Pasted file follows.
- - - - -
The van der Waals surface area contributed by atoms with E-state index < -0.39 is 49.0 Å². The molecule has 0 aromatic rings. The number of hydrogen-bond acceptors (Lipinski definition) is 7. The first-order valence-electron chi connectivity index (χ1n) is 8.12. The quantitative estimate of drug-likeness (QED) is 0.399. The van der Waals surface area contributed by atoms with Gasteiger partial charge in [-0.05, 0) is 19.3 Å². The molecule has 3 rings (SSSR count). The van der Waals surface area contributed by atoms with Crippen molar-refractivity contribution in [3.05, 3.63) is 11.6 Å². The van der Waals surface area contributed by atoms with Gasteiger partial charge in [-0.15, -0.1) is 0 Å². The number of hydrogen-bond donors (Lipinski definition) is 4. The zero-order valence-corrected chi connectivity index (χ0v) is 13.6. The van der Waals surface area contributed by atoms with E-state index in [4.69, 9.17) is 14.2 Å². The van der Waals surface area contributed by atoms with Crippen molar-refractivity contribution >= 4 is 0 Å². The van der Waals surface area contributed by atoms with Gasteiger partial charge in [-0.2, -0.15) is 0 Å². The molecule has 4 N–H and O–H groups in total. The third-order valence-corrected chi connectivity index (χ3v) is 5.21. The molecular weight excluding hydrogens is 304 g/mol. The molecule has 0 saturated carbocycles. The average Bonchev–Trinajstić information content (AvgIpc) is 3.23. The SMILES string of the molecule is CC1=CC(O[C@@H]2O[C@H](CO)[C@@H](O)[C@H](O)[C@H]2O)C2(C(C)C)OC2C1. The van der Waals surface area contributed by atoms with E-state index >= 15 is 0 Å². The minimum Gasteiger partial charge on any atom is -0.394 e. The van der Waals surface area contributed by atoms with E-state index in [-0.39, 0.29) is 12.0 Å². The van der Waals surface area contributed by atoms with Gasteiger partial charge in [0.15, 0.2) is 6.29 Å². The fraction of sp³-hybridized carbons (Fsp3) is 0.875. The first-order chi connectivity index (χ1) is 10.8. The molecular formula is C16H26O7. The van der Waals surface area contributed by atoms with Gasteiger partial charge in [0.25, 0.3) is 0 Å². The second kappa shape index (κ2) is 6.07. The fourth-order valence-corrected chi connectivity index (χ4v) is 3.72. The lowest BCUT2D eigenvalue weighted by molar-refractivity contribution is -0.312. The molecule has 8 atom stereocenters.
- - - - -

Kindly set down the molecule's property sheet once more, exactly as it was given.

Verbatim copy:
The van der Waals surface area contributed by atoms with E-state index < -0.39 is 49.0 Å². The molecule has 0 aromatic rings. The number of hydrogen-bond acceptors (Lipinski definition) is 7. The first-order valence-electron chi connectivity index (χ1n) is 8.12. The quantitative estimate of drug-likeness (QED) is 0.399. The van der Waals surface area contributed by atoms with Gasteiger partial charge in [-0.05, 0) is 19.3 Å². The molecule has 3 rings (SSSR count). The van der Waals surface area contributed by atoms with Crippen molar-refractivity contribution in [3.05, 3.63) is 11.6 Å². The van der Waals surface area contributed by atoms with Gasteiger partial charge in [-0.15, -0.1) is 0 Å². The number of hydrogen-bond donors (Lipinski definition) is 4. The zero-order valence-corrected chi connectivity index (χ0v) is 13.6. The van der Waals surface area contributed by atoms with E-state index in [4.69, 9.17) is 14.2 Å². The van der Waals surface area contributed by atoms with Crippen molar-refractivity contribution >= 4 is 0 Å². The van der Waals surface area contributed by atoms with Gasteiger partial charge in [-0.2, -0.15) is 0 Å². The molecule has 4 N–H and O–H groups in total. The third-order valence-corrected chi connectivity index (χ3v) is 5.21. The molecular weight excluding hydrogens is 304 g/mol. The molecule has 0 saturated carbocycles. The average Bonchev–Trinajstić information content (AvgIpc) is 3.23. The SMILES string of the molecule is CC1=CC(O[C@@H]2O[C@H](CO)[C@@H](O)[C@H](O)[C@H]2O)C2(C(C)C)OC2C1. The van der Waals surface area contributed by atoms with E-state index >= 15 is 0 Å². The minimum Gasteiger partial charge on any atom is -0.394 e. The van der Waals surface area contributed by atoms with E-state index in [-0.39, 0.29) is 12.0 Å². The van der Waals surface area contributed by atoms with Gasteiger partial charge in [0.15, 0.2) is 6.29 Å². The fraction of sp³-hybridized carbons (Fsp3) is 0.875. The first-order chi connectivity index (χ1) is 10.8. The molecular formula is C16H26O7. The van der Waals surface area contributed by atoms with Gasteiger partial charge in [0.25, 0.3) is 0 Å². The second kappa shape index (κ2) is 6.07. The fourth-order valence-corrected chi connectivity index (χ4v) is 3.72. The lowest BCUT2D eigenvalue weighted by molar-refractivity contribution is -0.312. The molecule has 8 atom stereocenters.